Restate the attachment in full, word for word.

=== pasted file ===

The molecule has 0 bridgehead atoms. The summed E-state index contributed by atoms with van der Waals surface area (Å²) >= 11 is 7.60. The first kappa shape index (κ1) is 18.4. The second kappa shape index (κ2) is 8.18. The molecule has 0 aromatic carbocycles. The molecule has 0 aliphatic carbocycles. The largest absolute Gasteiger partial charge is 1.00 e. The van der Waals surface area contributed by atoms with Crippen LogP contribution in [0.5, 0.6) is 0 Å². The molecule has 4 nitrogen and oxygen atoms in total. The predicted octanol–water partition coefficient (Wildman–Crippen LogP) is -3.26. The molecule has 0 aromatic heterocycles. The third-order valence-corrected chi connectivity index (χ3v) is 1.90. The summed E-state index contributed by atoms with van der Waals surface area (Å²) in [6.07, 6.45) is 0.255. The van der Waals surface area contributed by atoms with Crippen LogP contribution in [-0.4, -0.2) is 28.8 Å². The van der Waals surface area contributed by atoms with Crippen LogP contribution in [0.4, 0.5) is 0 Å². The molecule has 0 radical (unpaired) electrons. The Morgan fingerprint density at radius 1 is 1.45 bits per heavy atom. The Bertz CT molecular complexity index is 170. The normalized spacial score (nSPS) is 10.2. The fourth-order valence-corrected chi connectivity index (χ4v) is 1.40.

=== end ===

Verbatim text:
The molecule has 0 bridgehead atoms. The summed E-state index contributed by atoms with van der Waals surface area (Å²) >= 11 is 7.60. The first kappa shape index (κ1) is 18.4. The second kappa shape index (κ2) is 8.18. The molecule has 0 aromatic carbocycles. The molecule has 0 aliphatic carbocycles. The largest absolute Gasteiger partial charge is 1.00 e. The van der Waals surface area contributed by atoms with Crippen LogP contribution in [0.5, 0.6) is 0 Å². The molecule has 4 nitrogen and oxygen atoms in total. The predicted octanol–water partition coefficient (Wildman–Crippen LogP) is -3.26. The molecule has 0 aromatic heterocycles. The third-order valence-corrected chi connectivity index (χ3v) is 1.90. The summed E-state index contributed by atoms with van der Waals surface area (Å²) in [6.07, 6.45) is 0.255. The van der Waals surface area contributed by atoms with Crippen LogP contribution in [-0.4, -0.2) is 28.8 Å². The van der Waals surface area contributed by atoms with Crippen LogP contribution in [0.4, 0.5) is 0 Å². The molecule has 0 radical (unpaired) electrons. The Morgan fingerprint density at radius 1 is 1.45 bits per heavy atom. The Bertz CT molecular complexity index is 170. The normalized spacial score (nSPS) is 10.2. The fourth-order valence-corrected chi connectivity index (χ4v) is 1.40.